BLENDED // Looking at the progression from “The Wedding Singer” to “50 First Dates” to the newest installment in the pairing of Adam Sandler and Drew Barrymore, “Blended”, it is made painfully clear how far off base the quality of the films have fallen. Where “The Wedding Singer” had likable characters and somewhat edgy jokes, “Blended” has flat, one-dimensional characters and is about as tame as comedy gets. The biggest comedic moments are slapstick, with Sandler being tossed from an ostrich and Barrymore falling from the sky while parasailing. The only sequences I found mildly amusing were the running gags, including a chorus line headed by Terry Crews, chiming in at great points throughout the film, and a musical gag where different pop songs played from different people’s perspectives. Imagine, for instance, Sandler’s tomboy daughter (played by Bella Thorne) walking out for dinner looking gorgeous as “I’ll Make Love To You” by Boyz II Men plays from the love interest’s point-of-view, while “It’s The End Of The World” by R.E.M. plays from Sandler’s perspective. Even with some humorous additions, all of these jokes are few and far between and offer very minimal laughs.
The problem with Sandler’s new family brand of comedy is that the plot becomes so convoluted that the payoffs feel stinted. Jim (Sandler) and Lauren (Barrymore) are both single parents who find themselves on a horrible first date together. Fast-forward through a third of the film and both of their families end up at the same vacation destination where, instead of separating and enjoying their trip, they do everything together and are mostly miserable, eventually working through it “for the kids” and, you guessed it, falling madly in love. Although providing beautiful scenery for Sandler and Barrymore to chew, having the film set in South Africa feels like gimmickry, providing a brochure tour complete with safaris and tribal dances rather than any semblance of what one might actually do on vacation there. One gets the sense that the film was set in South Africa just to give Sandler a vacation from his normal surroundings. As mentioned, Terry Crews stands out with great comedic timing, even fitting in his dancing pectoral muscles, while Kevin Nealon also adds a stellar supporting role, but neither Crews’ muscles nor Nealon’s comedic chops can raise this film up from what it is, which is a half-hearted family comedy with zero chemistry and forced laughs.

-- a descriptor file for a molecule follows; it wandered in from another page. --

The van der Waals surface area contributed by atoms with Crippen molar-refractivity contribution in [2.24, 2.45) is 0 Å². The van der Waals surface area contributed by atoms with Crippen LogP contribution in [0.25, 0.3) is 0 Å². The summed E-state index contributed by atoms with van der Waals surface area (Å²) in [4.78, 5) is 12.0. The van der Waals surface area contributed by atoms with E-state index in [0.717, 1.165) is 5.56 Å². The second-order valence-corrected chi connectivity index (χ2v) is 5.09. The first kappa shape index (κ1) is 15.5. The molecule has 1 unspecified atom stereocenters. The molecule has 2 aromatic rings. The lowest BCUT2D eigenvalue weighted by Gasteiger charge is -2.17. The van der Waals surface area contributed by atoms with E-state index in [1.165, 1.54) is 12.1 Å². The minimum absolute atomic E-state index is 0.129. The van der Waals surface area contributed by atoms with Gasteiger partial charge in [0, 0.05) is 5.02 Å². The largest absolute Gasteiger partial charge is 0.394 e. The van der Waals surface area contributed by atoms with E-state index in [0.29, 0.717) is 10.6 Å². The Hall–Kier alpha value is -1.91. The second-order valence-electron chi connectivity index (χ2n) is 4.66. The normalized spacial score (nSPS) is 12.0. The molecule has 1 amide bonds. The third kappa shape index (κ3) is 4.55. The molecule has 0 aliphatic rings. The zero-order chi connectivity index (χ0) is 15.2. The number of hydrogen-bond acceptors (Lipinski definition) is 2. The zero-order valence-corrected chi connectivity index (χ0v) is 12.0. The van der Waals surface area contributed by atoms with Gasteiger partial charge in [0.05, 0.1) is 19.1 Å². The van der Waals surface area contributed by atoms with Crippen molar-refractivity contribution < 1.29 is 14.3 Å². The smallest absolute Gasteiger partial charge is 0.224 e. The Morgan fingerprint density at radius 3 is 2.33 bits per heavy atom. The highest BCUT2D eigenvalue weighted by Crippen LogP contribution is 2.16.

[Directed by Frank Coraci] [PG-13] [117 min] [23 May 2014]